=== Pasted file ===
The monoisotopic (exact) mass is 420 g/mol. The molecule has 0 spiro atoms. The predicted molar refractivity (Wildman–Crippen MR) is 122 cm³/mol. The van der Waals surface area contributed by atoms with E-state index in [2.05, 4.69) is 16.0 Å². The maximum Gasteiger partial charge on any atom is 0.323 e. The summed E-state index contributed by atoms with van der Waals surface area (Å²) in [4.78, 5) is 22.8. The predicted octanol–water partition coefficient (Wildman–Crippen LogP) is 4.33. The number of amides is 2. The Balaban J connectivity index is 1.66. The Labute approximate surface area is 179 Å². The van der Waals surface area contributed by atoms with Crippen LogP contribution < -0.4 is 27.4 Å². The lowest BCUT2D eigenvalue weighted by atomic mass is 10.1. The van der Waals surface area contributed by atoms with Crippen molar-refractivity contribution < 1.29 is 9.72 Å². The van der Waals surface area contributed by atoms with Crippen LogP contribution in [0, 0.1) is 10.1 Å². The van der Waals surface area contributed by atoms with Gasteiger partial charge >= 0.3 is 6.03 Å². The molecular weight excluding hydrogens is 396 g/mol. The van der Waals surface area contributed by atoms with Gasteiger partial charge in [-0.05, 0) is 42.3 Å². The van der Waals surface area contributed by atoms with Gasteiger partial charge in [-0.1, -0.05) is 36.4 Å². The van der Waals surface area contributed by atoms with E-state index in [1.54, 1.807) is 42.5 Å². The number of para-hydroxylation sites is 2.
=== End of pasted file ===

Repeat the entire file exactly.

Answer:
The monoisotopic (exact) mass is 420 g/mol. The molecule has 0 spiro atoms. The predicted molar refractivity (Wildman–Crippen MR) is 122 cm³/mol. The van der Waals surface area contributed by atoms with E-state index in [2.05, 4.69) is 16.0 Å². The maximum Gasteiger partial charge on any atom is 0.323 e. The summed E-state index contributed by atoms with van der Waals surface area (Å²) in [4.78, 5) is 22.8. The predicted octanol–water partition coefficient (Wildman–Crippen LogP) is 4.33. The number of amides is 2. The Balaban J connectivity index is 1.66. The Labute approximate surface area is 179 Å². The van der Waals surface area contributed by atoms with Crippen LogP contribution < -0.4 is 27.4 Å². The lowest BCUT2D eigenvalue weighted by atomic mass is 10.1. The van der Waals surface area contributed by atoms with Crippen molar-refractivity contribution < 1.29 is 9.72 Å². The van der Waals surface area contributed by atoms with Crippen LogP contribution in [0, 0.1) is 10.1 Å². The van der Waals surface area contributed by atoms with Gasteiger partial charge >= 0.3 is 6.03 Å². The molecular weight excluding hydrogens is 396 g/mol. The van der Waals surface area contributed by atoms with Gasteiger partial charge in [-0.05, 0) is 42.3 Å². The van der Waals surface area contributed by atoms with Gasteiger partial charge in [-0.1, -0.05) is 36.4 Å². The van der Waals surface area contributed by atoms with E-state index in [1.54, 1.807) is 42.5 Å². The number of para-hydroxylation sites is 2.